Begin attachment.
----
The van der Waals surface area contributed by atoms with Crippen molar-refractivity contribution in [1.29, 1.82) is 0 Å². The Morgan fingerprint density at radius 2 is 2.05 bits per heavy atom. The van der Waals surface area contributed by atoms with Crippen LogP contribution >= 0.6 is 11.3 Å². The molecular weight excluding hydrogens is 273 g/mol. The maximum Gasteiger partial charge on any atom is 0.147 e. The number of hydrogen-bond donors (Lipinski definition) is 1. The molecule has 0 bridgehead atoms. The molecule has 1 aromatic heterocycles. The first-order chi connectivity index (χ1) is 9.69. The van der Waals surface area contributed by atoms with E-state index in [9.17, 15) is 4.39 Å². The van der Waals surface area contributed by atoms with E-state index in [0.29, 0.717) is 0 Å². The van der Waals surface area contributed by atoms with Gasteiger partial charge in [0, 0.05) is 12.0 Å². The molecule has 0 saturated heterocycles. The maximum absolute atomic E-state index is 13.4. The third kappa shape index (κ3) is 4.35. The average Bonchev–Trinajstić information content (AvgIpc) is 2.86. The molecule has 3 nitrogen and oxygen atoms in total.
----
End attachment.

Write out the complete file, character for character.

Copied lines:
The van der Waals surface area contributed by atoms with Crippen molar-refractivity contribution in [1.29, 1.82) is 0 Å². The Morgan fingerprint density at radius 2 is 2.05 bits per heavy atom. The van der Waals surface area contributed by atoms with Crippen LogP contribution >= 0.6 is 11.3 Å². The molecular weight excluding hydrogens is 273 g/mol. The maximum Gasteiger partial charge on any atom is 0.147 e. The number of hydrogen-bond donors (Lipinski definition) is 1. The molecule has 0 bridgehead atoms. The molecule has 1 aromatic heterocycles. The first-order chi connectivity index (χ1) is 9.69. The van der Waals surface area contributed by atoms with E-state index in [9.17, 15) is 4.39 Å². The van der Waals surface area contributed by atoms with E-state index in [0.29, 0.717) is 0 Å². The van der Waals surface area contributed by atoms with Gasteiger partial charge in [0, 0.05) is 12.0 Å². The molecule has 0 saturated heterocycles. The maximum absolute atomic E-state index is 13.4. The third kappa shape index (κ3) is 4.35. The average Bonchev–Trinajstić information content (AvgIpc) is 2.86. The molecule has 3 nitrogen and oxygen atoms in total.